While most of my columns are about issues that need resolution and challenges that state government must meet, a column focused on what others are doing to improve life in our communities is appropriate from time to time. If we allow ourselves to relax for a few moments to see and marvel in some good news, it does not mean that we are any less committed to improving the world or that we will lose our momentum in trying to do so. There are many more stories of progress that I hope to share in this short space in the future, but an event last month deserves our immediate attention.
The Business Roundtable made up of 181 CEO’s of America’s biggest companies issued a new “Statement on the Purpose of a Corporation” last month that makes a dramatic shift from past statements that emphasized shareholder primacy to a “fundamental commitment to all of our stakeholders.” The broadened purpose is explained to include delivering value to customers, investing in employees, dealing ethically and fairly with suppliers, and supporting communities in which they are located. (opportunity. businessroundtable.org)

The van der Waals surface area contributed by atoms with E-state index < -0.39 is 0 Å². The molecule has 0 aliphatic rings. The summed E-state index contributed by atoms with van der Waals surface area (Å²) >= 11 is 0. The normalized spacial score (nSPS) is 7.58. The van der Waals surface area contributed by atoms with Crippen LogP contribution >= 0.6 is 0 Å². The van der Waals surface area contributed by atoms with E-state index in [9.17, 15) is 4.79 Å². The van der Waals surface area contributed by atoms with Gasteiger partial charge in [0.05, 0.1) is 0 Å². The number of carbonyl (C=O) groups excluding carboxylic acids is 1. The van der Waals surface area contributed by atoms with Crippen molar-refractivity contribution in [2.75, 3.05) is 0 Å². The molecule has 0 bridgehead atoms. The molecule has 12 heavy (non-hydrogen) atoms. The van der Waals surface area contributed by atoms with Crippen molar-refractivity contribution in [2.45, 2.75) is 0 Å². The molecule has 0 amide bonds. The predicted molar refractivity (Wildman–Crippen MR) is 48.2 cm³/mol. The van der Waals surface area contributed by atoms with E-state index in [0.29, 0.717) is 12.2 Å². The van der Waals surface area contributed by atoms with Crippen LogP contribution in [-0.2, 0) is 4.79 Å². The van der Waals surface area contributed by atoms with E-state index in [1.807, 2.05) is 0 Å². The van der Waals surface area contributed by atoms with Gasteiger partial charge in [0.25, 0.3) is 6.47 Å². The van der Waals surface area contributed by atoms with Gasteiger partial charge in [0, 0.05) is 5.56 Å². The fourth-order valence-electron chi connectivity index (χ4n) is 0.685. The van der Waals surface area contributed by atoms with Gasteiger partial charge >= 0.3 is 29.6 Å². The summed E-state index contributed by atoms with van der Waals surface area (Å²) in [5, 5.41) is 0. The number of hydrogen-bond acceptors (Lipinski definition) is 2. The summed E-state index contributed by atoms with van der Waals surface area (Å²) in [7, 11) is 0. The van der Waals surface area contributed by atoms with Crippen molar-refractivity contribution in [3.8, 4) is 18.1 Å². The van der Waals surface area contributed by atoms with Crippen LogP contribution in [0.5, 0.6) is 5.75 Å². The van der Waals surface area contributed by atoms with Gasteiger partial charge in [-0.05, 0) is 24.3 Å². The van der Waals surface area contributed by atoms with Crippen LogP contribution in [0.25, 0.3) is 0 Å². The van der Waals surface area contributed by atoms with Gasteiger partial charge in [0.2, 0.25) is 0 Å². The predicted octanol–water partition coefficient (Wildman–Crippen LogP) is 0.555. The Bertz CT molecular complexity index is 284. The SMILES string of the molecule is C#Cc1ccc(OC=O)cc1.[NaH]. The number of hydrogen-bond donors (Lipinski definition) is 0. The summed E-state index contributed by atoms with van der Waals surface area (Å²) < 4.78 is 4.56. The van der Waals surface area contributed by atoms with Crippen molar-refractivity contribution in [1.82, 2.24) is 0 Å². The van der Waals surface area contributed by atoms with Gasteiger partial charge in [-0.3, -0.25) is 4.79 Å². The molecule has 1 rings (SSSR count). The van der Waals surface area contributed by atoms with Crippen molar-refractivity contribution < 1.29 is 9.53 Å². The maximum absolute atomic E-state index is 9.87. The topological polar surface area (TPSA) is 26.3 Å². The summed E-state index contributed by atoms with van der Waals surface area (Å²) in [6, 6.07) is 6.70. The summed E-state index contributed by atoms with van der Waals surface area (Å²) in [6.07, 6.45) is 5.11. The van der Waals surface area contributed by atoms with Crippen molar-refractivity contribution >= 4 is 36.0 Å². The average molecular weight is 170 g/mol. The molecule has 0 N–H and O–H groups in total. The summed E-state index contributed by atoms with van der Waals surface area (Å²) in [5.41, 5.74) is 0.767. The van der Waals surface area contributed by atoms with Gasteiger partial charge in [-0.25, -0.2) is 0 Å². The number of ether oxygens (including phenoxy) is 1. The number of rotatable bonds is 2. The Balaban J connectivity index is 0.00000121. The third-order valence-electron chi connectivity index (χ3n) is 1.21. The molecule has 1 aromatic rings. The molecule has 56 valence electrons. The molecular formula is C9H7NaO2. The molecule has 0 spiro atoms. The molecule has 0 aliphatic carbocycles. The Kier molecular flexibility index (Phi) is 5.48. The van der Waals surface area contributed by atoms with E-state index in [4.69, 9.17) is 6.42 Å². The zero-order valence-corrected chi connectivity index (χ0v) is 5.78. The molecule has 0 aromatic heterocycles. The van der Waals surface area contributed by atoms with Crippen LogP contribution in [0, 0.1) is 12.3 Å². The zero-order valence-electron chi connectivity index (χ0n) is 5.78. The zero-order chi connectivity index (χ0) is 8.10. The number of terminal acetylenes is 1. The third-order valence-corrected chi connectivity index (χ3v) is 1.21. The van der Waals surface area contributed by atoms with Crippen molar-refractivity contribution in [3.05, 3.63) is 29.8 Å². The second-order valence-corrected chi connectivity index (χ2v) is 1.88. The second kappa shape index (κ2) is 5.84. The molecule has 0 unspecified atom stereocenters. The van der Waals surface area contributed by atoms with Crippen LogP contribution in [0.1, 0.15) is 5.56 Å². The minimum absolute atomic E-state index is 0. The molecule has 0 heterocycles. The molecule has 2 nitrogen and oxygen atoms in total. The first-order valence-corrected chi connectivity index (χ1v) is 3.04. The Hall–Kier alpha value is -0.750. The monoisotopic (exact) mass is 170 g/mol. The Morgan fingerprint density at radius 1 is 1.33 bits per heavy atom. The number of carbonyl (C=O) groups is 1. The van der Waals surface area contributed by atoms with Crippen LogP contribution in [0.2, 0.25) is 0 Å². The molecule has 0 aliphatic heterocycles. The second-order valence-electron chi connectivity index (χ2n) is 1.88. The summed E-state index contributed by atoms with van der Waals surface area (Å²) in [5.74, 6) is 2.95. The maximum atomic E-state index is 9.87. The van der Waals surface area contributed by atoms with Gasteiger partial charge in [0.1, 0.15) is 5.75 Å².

Socially responsible actions taken voluntarily on the part of many companies may have spurred the new Business Roundtable statement, but the hope is that other corporations will follow with actions that are as positive for their workers and the communities they serve as they are for the bottom line. As the Roundtable statement explained, “investing in our employees…starts with compensating them fairly and providing important benefits.” Maybe there will be a future where my bill to increase the paltry $7.25 an hour minimum wage in Virginia will be supported by local Chambers of Commerce instead of outright opposition they have expressed in the past. Concern for workers at the minimum should be that they are paid a wage on which they can live.